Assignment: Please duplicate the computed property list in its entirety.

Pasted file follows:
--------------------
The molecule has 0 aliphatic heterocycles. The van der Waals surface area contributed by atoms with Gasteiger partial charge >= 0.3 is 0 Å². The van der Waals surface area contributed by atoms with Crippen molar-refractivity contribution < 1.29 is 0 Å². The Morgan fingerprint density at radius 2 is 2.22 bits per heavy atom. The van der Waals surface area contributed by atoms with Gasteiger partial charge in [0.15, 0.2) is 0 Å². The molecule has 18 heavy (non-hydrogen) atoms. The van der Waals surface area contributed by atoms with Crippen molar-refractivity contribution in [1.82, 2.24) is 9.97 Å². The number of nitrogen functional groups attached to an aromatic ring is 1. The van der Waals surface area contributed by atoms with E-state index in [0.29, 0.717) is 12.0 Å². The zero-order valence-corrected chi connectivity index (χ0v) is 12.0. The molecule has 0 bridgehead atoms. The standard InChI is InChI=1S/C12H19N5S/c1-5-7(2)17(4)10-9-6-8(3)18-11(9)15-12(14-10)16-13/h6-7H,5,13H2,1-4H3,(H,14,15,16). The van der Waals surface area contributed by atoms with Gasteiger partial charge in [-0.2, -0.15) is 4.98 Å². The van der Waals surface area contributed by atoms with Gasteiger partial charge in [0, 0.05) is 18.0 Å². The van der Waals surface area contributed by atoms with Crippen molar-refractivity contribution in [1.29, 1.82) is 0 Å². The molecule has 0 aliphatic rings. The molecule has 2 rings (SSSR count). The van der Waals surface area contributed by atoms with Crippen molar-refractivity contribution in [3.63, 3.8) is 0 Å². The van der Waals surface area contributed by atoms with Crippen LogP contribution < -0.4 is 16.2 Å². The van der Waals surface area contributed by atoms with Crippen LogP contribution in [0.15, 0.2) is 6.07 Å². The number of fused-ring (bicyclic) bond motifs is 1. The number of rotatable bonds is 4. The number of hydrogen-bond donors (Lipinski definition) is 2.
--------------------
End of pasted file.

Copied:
The molecule has 0 aliphatic heterocycles. The van der Waals surface area contributed by atoms with Gasteiger partial charge >= 0.3 is 0 Å². The van der Waals surface area contributed by atoms with Crippen molar-refractivity contribution < 1.29 is 0 Å². The Morgan fingerprint density at radius 2 is 2.22 bits per heavy atom. The van der Waals surface area contributed by atoms with Gasteiger partial charge in [0.15, 0.2) is 0 Å². The molecule has 18 heavy (non-hydrogen) atoms. The van der Waals surface area contributed by atoms with Crippen molar-refractivity contribution in [1.82, 2.24) is 9.97 Å². The number of nitrogen functional groups attached to an aromatic ring is 1. The van der Waals surface area contributed by atoms with E-state index in [0.29, 0.717) is 12.0 Å². The zero-order valence-corrected chi connectivity index (χ0v) is 12.0. The molecule has 0 bridgehead atoms. The standard InChI is InChI=1S/C12H19N5S/c1-5-7(2)17(4)10-9-6-8(3)18-11(9)15-12(14-10)16-13/h6-7H,5,13H2,1-4H3,(H,14,15,16). The van der Waals surface area contributed by atoms with Gasteiger partial charge in [-0.2, -0.15) is 4.98 Å². The van der Waals surface area contributed by atoms with Gasteiger partial charge in [0, 0.05) is 18.0 Å². The van der Waals surface area contributed by atoms with Crippen molar-refractivity contribution in [1.29, 1.82) is 0 Å². The molecule has 0 aliphatic rings. The molecule has 2 rings (SSSR count). The van der Waals surface area contributed by atoms with Crippen molar-refractivity contribution in [3.63, 3.8) is 0 Å². The van der Waals surface area contributed by atoms with Crippen LogP contribution < -0.4 is 16.2 Å². The van der Waals surface area contributed by atoms with Crippen LogP contribution in [0.15, 0.2) is 6.07 Å². The number of fused-ring (bicyclic) bond motifs is 1. The number of rotatable bonds is 4. The number of hydrogen-bond donors (Lipinski definition) is 2.